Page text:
Futures pointed to a reflex rally on Tuesday amid hope that Congress will regroup and find a way to approve a $700 billion bailout plan for banks which it rejected on Monday.
The major indexes indicated a gain of about 2 percent across the board at the opening.
President Bush spoke briefly before the market opened, offering words of encouragement to a market still reeling from the House's rejection of the bailout bill and the record 777-point drop that resulted in the Dow.
The legislative process isn't over, Bush said in a live televised statement. "Congress must act," he said. "Our economy is depending on decisive action from the government. The sooner we address the problem, the sooner we can get back on the path of growth and job creation."
Art Cashin, director of floor operations for UBS, warned that a failure to pass legislation would have dire effects for millions of Americans.
“All our concern about bailing out Wall Street — it’s really to try to free up Main Street,” Cashin said. “So the guy with the plumbing-supply business who gets a contract can go to the bank and get some of the money he needs overnight.” If credit markets freeze up, Cashin said, “we could see some big names fail — and they won’t be financials."
Fear hit news highs on the market Monday, with the Chicago Board Options Exchange's Volatility Index hit a record high of 46.72, indicating that options traders expect wild swings in stock prices.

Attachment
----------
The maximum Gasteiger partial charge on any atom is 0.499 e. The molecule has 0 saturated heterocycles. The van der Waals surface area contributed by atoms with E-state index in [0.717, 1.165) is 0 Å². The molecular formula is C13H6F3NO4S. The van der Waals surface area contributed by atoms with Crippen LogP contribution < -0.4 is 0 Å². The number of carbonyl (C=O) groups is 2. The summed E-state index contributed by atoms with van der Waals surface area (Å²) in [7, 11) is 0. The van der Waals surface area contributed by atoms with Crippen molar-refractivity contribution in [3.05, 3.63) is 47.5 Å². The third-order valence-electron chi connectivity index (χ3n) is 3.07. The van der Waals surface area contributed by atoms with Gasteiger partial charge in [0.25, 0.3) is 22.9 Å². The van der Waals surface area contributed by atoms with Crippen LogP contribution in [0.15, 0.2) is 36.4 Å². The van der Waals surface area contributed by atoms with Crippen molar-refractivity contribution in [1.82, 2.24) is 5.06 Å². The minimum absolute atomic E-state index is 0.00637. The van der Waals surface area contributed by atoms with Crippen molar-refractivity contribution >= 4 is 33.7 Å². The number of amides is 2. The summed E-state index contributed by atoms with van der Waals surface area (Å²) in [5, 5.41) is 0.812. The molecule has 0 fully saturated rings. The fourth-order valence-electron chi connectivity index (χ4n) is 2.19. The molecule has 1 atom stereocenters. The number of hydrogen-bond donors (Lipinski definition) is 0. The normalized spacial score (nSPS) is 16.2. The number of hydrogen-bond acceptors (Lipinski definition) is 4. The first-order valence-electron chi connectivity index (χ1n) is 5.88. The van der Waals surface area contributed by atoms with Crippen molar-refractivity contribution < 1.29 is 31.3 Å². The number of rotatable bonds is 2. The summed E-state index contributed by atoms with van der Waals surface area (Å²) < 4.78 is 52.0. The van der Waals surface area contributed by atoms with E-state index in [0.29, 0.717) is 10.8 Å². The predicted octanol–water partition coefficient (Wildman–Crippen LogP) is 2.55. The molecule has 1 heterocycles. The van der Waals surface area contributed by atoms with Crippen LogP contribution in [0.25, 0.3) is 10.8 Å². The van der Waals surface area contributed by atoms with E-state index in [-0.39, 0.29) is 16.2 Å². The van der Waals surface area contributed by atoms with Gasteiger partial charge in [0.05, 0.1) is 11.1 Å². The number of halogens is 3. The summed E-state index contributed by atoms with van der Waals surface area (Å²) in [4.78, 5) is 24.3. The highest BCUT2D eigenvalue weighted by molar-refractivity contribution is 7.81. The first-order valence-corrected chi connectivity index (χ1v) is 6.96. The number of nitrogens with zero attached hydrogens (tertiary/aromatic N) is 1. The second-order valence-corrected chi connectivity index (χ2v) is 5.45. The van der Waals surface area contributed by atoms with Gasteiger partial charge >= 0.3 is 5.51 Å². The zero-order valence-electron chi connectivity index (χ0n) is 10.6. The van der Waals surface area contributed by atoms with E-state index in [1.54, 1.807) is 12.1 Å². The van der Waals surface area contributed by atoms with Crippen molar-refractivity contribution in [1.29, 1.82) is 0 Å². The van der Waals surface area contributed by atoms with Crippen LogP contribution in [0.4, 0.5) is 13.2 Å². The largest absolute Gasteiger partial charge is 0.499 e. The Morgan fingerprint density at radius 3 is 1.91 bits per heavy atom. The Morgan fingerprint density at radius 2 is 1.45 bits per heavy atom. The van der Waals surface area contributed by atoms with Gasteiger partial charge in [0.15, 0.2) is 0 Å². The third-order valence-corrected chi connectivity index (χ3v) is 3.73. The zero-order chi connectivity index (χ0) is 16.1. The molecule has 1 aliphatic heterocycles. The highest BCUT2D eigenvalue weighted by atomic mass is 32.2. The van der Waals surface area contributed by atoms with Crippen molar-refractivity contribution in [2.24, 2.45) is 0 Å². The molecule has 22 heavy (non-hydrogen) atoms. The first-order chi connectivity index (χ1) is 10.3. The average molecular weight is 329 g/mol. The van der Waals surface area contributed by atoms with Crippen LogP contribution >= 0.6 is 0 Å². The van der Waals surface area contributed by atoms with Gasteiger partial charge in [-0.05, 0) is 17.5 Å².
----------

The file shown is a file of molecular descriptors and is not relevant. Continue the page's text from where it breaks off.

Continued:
Violent market reaction increased pressure on Washington to approve compromise bailout legislation and fuelled expectations that the Fed would cut interest rates on or before its next meeting, which is scheduled for Oct. 29.
Some experts said central banks may now be forced to cut interest rates in a coordinated move because their massive fund injections have done little to ease strains that are threatening to become a bigger systemic breakdown that could endanger the global economy.
Signs that more and more banks are now succumbing to the strains stemming from the U.S. housing slump probably will fuel more volatility, experts said.
In Europe, Belgian-French financial services group Dexia will receive a capital boost of 6.4 billion euros ($9.18 billion) from Belgium, France, Luxembourg and key shareholders, another bank on the continent to need help in the crisis. The bank's CEO and chairman resigned Tuesday morning.
Ireland moved to guarantee all bank deposits for two years in order to avoid a confidence crisis in its banks.
Financials bounced back.
Citigroup, JPMorgan Chase and Bank of America each clawed back some ground after tumbling 12 percent, 15 percent and 17 percent respectively Monday.
Elsewhere, Pepsi Bottling Group reported a lower quarterly profit of $1.06 a share, ahead of expectations by 2 cents. The largest bottler of PepsiCo beverages modestly raised its full-year forecast.
In economic news,
On the economic front, the S&P/Case Shiller home price index for July is released at 9 a.m New York time, Chicago purchasing managers data is released at 9:45 a.m. and consumer confidence is reported at 10 a.m.